CRM: It’s a Way of Life, Not a Software System

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By building a CRM culture from its roll-out, your organisation can avoid a costly failure and keep the spreadsheets at bay.

Between 60-70% of CRM projects fail to meet expectations. Your bosses want a system that’s more reliable and accountable than spreadsheets. Your staff don’t want a CRM, but they want things that help them do their job. Your customers want you to have clear records on them, so they don’t repeat themselves.

Executives make a speedy decision to get CRM, they get something built and expect sales and efficiency to rapidly improve.

But a few weeks or months later, it doesn’t seem to be delivering the benefits. The CRM is little more than a glorified address book and staff aren’t using it.

Why?

As many IT managers, executives and CTOs have come to realise, it’s not always the software’s fault. That’s because CRM is much more than a software system. Getting it to work successfully is a way of life.

Building a CRM culture

The human element of software is probably more important than the technical side. Without encouragement from everyone across the organisation, it’s not going to be used. Essentially, you need to build new habits among your staff.

Before the roll-out stage, your staff need to be taught how a CRM benefits the business and themselves.

Why is it important that they keep accurate records? Why can’t they just keep messages in their inbox? Why should they make a note after every sales call? How can CRM help them become better salespeople?

If buying into CRM has been a top-down decision – nobody’s really committed to making it work. Staff don’t see the benefits to themselves. Before long, staff are using spreadsheets again. BUT if the IT department takes the time to answer those questions and gets buy-in from across the organisation, you can have a customer-centric culture where CRM really works.

4 tips to creating a culture that makes CRM work

  1. Create a project group with a “CRM champion” from each department.
    Make someone in each department responsible for their team’s adoption of CRM. Encourage them to speak up about how it’s working, and if they need help or feature changes. Getting feedback from each department means that any necessary changes to the CRM software can be made. It also means you can arrange extra training or support where necessary.This person needs to sell the benefits of CRM to each team. By getting ‘buy-in’ from each silo of your organisation, your teams have a stake in making it work.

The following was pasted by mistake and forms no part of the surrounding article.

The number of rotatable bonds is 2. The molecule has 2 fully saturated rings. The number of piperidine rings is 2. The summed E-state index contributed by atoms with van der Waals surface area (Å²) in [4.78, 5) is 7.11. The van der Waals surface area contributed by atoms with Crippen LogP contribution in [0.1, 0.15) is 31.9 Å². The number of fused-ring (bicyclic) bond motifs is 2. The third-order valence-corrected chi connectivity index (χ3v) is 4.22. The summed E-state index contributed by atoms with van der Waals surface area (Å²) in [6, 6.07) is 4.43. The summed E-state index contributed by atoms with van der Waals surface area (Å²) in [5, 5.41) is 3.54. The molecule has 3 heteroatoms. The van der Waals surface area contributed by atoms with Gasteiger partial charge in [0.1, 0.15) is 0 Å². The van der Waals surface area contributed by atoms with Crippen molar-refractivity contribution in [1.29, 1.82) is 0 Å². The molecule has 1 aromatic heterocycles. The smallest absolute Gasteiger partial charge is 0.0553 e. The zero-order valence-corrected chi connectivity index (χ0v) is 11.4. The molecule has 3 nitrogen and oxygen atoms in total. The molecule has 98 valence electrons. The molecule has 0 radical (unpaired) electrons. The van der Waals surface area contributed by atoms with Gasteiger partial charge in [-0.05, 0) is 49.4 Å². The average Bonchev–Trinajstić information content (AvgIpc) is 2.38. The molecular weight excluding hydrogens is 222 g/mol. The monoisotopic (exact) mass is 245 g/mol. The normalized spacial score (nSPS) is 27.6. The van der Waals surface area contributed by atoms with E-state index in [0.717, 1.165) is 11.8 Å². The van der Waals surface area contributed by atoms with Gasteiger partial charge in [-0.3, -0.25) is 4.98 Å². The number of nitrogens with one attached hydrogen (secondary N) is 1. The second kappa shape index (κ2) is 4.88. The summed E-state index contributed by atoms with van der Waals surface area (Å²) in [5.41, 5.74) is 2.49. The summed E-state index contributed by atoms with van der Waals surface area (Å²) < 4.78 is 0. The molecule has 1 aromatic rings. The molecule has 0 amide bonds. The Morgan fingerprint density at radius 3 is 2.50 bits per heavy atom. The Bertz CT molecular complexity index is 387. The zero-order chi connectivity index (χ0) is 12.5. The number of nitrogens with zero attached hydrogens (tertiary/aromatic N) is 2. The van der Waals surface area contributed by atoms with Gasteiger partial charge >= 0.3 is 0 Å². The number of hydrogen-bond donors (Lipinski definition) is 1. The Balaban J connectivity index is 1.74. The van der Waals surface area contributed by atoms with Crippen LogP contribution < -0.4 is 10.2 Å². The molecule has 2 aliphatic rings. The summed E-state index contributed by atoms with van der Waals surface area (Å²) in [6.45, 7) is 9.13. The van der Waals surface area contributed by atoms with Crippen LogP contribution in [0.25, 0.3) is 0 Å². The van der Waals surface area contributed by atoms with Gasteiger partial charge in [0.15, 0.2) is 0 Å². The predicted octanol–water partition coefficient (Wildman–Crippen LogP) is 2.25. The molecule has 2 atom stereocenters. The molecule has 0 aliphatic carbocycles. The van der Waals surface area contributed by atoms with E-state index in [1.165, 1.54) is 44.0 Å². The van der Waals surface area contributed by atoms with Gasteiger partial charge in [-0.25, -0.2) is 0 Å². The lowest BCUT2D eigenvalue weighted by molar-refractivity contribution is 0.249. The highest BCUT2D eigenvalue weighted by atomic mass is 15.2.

2. Create project groups that collaborate – like marketing and sales.
    Here, teams can collaborate on how to adopt modern practices like lead nurturing and lead scoring. Or maybe they can ask things like “how can we improve the lead handling process?”.Likewise, a marketing/customer-service group could come together once a month to discuss how to collect more customer feedback and how to implement it.By getting business silos to come together and collaborate, everyone gets their voices heard and people are enthusiastic about using CRM.
  3. Commitment to full training and support for all staff.
    With a CRM system, it’s worth giving every member of staff full training. If people in your call centre miss training, they may not use all the features and they may not ask for help.It’s important that everyone learns how to use the system and is encouraged to speak to their managers about how it’s working for them.
  4. Encourage your “CRM champions” to use the CRM data to help themselves.
    Your CRM is likely to bring out a lot of insights. You’ll learn everything from the length of your sales cycle, common support problems and information about different customer profiles.These insights will let your teams perform better and work more efficiently. It’s a great idea to encourage your “CRM champions” to use this data for themselves.

Furthermore, it’s worth strategically arranging training to show them how to make the most of their data. This can help them increase sales, make their marketing more relevant and help solve customer problems more quickly.

The truth is: CRM isn’t just software, it’s a way of life. If you can encourage your teams to buy-in to the CRM system, they’ll eventually thank you for making their jobs easier.

(What’s more, you’ll all be glad to see the back of those spreadsheets.)

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